Health Promotion: Community Singing as a Vehicle to Promote Health

Jing Sun, PhD (Editor)
School of Public Health and Griffith Health Institute, Griffith University, Gold Coast Campus, Queensland, Australia

Nicholas Buys, PhD (Editor)
Teaching and Learning, Griffith Health Executive, Griffith University, Gold Coast Campus,Queensland, Australia

Joav Merrick, MD, MMedSci, DMSc, (Editor)
Medical Director, Health Services, Division for Intellectual and Developmental Disabilities, Ministry of Social Affairs and Social Services, Jerusalem, Israel
Division of Adolescent Medicine, KY Children’s Hospital, Department of Pediatrics, Lexington, Kentucky, USA
National Institute of Child Health and Human Development, Jerusalem, Israel
Division of Pediatrics, Hadassah Hebrew University Medical Centers, Mt Scopus Campus, Jerusalem, Israel
School of Public Health, Georgia State University, Atlanta, Georgia, USA

Series: Health and Human Development
BISAC: HEA010000

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Volume 10

Issue 1

Volume 2

Volume 3

Special issue: Resilience in breaking the cycle of children’s environmental health disparities
Edited by I Leslie Rubin, Robert J Geller, Abby Mutic, Benjamin A Gitterman, Nathan Mutic, Wayne Garfinkel, Claire D Coles, Kurt Martinuzzi, and Joav Merrick

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Singing is a great vehicle for communal activity, but it has disappeared as a part of adulthood in many communities. Children still sing in kindergarten, but when do we as adults sing together? Singing has a wide range of personal benefits besides learning about music and how to create it. Developing and improving healthy singing techniques has been shown to have multiple physiological and social benefits for the participants, while also being a thoroughly enjoyable experience. Working with the voice has many physical benefits, such as improved posture and respiratory strength, increased energy levels and also stimulation for the mind. There are also many social and personal benefits, such as boosted self-esteem and confidence, improved communication and listening skills, raised self-awareness and awareness of others and developed team working skills. One area of communal activity that has received increasing attention is participative community singing, because it entails aerobic exercise, social interaction and promotion of a sense of connectedness. We believe it may be a good avenue to increase sense of connectedness and to promote participation in exercise activities.

In this book we provide persuasive evidence from research to demonstrate the power of community singing in promoting social and emotional wellbeing, preventing depression, promoting healthy behaviours and promoting access to health services in Aboriginal and Torres Strait Islander people in Australia. In addition, the health effects of Tai Chi as another form of the arts is also explored. Academics have collaborated with practitioners to produce the study results, all of which are quantitative and report on the effects of community singing practices for a marginalised population in Australia. (Imprint: Novinka )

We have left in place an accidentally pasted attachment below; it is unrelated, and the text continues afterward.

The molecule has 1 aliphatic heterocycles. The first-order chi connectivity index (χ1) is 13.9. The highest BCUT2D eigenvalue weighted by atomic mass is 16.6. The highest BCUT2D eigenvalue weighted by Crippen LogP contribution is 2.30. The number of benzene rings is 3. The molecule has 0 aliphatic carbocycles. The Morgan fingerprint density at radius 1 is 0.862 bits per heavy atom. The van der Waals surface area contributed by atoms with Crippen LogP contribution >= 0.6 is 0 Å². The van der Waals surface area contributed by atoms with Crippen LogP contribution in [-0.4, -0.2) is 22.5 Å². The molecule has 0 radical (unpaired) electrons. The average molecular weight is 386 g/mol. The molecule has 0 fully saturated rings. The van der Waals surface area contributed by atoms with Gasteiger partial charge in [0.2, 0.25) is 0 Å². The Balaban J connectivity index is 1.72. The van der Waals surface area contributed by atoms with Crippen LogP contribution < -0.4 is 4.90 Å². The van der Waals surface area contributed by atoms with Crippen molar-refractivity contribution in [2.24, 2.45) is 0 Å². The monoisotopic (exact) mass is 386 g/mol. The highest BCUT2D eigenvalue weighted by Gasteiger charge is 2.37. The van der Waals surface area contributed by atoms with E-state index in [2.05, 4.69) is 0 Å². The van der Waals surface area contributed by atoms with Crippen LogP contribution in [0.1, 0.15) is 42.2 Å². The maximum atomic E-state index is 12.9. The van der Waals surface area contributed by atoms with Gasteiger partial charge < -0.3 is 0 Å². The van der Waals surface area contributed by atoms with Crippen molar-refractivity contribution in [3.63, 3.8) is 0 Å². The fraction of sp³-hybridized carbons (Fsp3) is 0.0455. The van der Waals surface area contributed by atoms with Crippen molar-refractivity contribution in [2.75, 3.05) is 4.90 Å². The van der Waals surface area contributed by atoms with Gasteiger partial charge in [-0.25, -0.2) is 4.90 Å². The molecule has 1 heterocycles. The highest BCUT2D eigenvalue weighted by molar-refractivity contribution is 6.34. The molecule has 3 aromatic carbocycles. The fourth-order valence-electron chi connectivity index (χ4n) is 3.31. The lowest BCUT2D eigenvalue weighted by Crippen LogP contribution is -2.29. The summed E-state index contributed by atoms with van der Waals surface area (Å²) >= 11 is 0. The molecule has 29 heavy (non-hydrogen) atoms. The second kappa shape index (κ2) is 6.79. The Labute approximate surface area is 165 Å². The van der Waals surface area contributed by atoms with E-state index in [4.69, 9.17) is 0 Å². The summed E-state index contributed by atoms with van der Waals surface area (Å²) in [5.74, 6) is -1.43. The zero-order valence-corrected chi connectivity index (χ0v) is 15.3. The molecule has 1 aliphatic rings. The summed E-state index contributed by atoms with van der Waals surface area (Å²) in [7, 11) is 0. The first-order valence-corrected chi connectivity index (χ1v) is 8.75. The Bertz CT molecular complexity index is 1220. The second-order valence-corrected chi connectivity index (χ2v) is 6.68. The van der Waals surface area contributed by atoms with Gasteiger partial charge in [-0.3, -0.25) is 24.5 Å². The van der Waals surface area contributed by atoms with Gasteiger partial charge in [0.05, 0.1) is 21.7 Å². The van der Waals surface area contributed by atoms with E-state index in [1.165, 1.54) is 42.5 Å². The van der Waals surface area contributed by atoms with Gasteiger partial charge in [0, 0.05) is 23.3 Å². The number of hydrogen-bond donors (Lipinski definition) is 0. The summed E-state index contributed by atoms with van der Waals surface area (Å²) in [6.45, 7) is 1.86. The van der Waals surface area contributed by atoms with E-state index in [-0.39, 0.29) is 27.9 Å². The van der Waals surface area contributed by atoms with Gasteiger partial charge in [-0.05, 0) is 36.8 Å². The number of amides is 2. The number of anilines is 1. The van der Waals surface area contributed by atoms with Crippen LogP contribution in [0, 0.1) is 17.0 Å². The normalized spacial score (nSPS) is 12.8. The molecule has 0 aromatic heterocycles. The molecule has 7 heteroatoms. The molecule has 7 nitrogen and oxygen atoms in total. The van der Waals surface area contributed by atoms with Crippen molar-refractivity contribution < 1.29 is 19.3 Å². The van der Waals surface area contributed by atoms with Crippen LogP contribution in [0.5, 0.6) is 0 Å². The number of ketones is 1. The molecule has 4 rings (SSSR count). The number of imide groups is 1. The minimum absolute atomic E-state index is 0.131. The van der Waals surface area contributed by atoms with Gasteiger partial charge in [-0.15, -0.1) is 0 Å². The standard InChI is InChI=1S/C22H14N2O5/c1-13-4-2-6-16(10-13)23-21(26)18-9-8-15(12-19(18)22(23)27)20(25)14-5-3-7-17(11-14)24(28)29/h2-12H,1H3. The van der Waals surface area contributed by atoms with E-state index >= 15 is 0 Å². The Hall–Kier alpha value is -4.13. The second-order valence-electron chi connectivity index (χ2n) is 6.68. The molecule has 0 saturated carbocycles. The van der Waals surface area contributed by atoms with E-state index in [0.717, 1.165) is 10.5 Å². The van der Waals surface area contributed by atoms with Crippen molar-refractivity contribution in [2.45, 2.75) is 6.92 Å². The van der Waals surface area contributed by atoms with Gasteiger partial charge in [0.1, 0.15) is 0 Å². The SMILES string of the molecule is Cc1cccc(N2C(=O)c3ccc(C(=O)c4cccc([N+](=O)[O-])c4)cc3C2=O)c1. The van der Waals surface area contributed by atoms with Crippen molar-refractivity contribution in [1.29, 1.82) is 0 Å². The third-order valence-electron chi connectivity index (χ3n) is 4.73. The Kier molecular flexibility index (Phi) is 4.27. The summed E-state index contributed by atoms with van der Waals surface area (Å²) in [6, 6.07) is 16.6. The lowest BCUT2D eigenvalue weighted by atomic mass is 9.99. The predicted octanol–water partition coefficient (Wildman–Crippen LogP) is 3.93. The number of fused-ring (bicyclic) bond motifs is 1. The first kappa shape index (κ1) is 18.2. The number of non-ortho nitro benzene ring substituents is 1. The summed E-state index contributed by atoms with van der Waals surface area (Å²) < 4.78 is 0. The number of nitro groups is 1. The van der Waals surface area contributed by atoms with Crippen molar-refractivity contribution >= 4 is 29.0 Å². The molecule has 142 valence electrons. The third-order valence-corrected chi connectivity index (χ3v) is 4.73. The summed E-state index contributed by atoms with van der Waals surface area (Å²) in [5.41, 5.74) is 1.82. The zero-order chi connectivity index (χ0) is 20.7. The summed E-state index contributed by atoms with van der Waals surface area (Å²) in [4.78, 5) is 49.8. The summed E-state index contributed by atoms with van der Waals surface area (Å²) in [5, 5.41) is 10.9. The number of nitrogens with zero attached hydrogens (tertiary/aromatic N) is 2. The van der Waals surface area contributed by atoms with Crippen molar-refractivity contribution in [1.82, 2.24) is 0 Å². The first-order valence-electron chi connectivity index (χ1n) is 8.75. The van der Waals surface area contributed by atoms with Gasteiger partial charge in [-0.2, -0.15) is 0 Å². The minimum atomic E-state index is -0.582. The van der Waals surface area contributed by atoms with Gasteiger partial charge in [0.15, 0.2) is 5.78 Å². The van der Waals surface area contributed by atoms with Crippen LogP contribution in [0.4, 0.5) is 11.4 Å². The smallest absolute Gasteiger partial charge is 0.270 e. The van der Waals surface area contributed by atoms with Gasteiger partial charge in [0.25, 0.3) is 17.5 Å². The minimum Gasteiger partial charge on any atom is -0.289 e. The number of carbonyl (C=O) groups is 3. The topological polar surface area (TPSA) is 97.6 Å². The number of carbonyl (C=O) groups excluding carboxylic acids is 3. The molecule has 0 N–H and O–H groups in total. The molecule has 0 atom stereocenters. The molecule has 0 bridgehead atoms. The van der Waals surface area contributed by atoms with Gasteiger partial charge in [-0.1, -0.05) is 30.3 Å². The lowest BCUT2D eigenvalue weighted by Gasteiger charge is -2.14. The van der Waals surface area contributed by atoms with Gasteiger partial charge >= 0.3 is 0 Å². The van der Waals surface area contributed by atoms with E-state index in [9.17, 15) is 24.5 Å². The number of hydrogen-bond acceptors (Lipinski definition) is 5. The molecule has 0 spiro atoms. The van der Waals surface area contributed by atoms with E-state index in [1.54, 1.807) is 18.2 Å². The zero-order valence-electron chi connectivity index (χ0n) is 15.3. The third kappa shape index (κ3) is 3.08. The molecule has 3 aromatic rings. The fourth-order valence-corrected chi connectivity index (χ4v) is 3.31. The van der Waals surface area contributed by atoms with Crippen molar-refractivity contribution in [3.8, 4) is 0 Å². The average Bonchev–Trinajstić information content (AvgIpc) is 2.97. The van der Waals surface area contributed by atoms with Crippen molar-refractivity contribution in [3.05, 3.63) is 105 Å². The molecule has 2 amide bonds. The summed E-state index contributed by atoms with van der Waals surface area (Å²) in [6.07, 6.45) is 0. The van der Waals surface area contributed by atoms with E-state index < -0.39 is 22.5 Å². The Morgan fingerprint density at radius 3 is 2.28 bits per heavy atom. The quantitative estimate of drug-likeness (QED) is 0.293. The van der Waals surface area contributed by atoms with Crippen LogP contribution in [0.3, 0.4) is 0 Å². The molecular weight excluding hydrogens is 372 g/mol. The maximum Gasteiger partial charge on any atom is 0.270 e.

Introduction

SECTION ONE----COMMUNITY SINGING

Chapter 1. Using a Participative Community Singing Program to Improve Health Behaviours
(Jing Sun, Nicholas Buys and Dion Tatow, Griffith University, Southport, Queensland, Australia, and others)

Chapter 2. Using Community Singing as a Culturally Appropriate Approach to Promote Wellbeing in People with Depression
(Jing Sun and Nicholas Buys, Griffith University, Southport, Queensland, Australia)

Chapter 3. Community Singing Program and its Effect on Improving Access to Health services
(Jing Sun and Nicholas Buys, Griffith University, Southport, Queensland, Australia)

Chapter 4. Health Benefits of Tai Chi
(Jing Sun and Nicholas Buys, Griffith University, Southport, Queensland, Australia)

Chapter 5. Can Community Singing Programs Promote Social and Emotional Wellbeing?
(Jing Sun and Nicholas Buys, Griffith University, Southport, Queensland, Australia)

Chapter 6. Arts and Culture Activity Participation
(Jing Sun and Nicholas Buys, Griffith University, Southport, Queensland, Australia)

SECTION TWO---ACKNOWLEDGEMENTS

Chapter 7. About the Authors

Chapter 8. About Griffith Health, Griffith University, Queensland, Australia

Chapter 9. About the National Institute of Child Health and Human Development in Israel

Chapter 10. About the Book Series “Health and Human Development”

Index

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